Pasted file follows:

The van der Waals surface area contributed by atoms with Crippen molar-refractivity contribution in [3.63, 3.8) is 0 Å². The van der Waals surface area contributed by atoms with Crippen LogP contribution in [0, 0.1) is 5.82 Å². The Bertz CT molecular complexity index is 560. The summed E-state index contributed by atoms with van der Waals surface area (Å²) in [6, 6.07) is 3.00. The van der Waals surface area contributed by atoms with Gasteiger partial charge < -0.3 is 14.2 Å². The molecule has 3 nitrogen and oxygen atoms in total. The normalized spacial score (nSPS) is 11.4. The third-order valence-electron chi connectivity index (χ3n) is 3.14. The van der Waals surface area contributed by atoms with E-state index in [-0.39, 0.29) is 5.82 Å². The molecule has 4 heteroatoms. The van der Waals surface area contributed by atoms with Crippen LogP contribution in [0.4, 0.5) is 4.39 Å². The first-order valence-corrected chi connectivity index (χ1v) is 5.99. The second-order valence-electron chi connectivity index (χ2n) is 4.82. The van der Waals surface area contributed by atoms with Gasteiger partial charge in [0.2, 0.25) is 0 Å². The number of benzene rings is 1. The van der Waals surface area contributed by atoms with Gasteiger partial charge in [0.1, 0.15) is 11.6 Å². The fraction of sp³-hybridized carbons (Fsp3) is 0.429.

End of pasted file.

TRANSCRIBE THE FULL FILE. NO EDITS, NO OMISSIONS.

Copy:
The van der Waals surface area contributed by atoms with Crippen molar-refractivity contribution in [3.63, 3.8) is 0 Å². The van der Waals surface area contributed by atoms with Crippen LogP contribution in [0, 0.1) is 5.82 Å². The Bertz CT molecular complexity index is 560. The summed E-state index contributed by atoms with van der Waals surface area (Å²) in [6, 6.07) is 3.00. The van der Waals surface area contributed by atoms with Gasteiger partial charge < -0.3 is 14.2 Å². The molecule has 3 nitrogen and oxygen atoms in total. The normalized spacial score (nSPS) is 11.4. The third-order valence-electron chi connectivity index (χ3n) is 3.14. The van der Waals surface area contributed by atoms with E-state index in [-0.39, 0.29) is 5.82 Å². The molecule has 4 heteroatoms. The van der Waals surface area contributed by atoms with Crippen LogP contribution in [0.4, 0.5) is 4.39 Å². The first-order valence-corrected chi connectivity index (χ1v) is 5.99. The second-order valence-electron chi connectivity index (χ2n) is 4.82. The van der Waals surface area contributed by atoms with Gasteiger partial charge in [0.2, 0.25) is 0 Å². The number of benzene rings is 1. The van der Waals surface area contributed by atoms with Gasteiger partial charge in [0.1, 0.15) is 11.6 Å². The fraction of sp³-hybridized carbons (Fsp3) is 0.429.